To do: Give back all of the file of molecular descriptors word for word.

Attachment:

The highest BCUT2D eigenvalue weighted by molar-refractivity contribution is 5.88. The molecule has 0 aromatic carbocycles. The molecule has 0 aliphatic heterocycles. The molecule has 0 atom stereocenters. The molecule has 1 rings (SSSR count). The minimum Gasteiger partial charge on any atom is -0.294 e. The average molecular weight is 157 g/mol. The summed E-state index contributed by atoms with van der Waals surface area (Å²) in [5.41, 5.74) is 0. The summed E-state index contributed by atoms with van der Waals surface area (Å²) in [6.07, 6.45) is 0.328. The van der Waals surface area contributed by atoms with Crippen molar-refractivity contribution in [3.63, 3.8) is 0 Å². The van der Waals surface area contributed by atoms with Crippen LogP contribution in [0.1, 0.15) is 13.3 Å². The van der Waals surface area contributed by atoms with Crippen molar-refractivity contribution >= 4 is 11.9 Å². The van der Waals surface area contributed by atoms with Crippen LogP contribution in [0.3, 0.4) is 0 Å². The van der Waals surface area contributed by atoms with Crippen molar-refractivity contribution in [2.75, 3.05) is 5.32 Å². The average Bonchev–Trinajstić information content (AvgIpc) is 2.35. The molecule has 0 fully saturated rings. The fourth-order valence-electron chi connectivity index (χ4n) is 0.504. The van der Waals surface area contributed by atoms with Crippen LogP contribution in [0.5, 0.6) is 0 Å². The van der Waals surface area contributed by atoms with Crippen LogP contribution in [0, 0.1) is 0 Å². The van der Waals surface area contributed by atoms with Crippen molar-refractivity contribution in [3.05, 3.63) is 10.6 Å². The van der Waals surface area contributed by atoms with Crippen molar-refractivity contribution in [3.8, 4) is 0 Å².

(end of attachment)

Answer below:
The highest BCUT2D eigenvalue weighted by molar-refractivity contribution is 5.88. The molecule has 0 aromatic carbocycles. The molecule has 0 aliphatic heterocycles. The molecule has 0 atom stereocenters. The molecule has 1 rings (SSSR count). The minimum Gasteiger partial charge on any atom is -0.294 e. The average molecular weight is 157 g/mol. The summed E-state index contributed by atoms with van der Waals surface area (Å²) in [5.41, 5.74) is 0. The summed E-state index contributed by atoms with van der Waals surface area (Å²) in [6.07, 6.45) is 0.328. The van der Waals surface area contributed by atoms with Crippen molar-refractivity contribution in [3.63, 3.8) is 0 Å². The van der Waals surface area contributed by atoms with Crippen LogP contribution in [0.1, 0.15) is 13.3 Å². The van der Waals surface area contributed by atoms with Crippen molar-refractivity contribution >= 4 is 11.9 Å². The van der Waals surface area contributed by atoms with Crippen LogP contribution in [0.3, 0.4) is 0 Å². The van der Waals surface area contributed by atoms with Crippen molar-refractivity contribution in [2.75, 3.05) is 5.32 Å². The average Bonchev–Trinajstić information content (AvgIpc) is 2.35. The molecule has 0 fully saturated rings. The fourth-order valence-electron chi connectivity index (χ4n) is 0.504. The van der Waals surface area contributed by atoms with Crippen LogP contribution in [0.5, 0.6) is 0 Å². The van der Waals surface area contributed by atoms with Crippen LogP contribution in [0, 0.1) is 0 Å². The van der Waals surface area contributed by atoms with Crippen molar-refractivity contribution in [3.05, 3.63) is 10.6 Å². The van der Waals surface area contributed by atoms with Crippen molar-refractivity contribution in [3.8, 4) is 0 Å².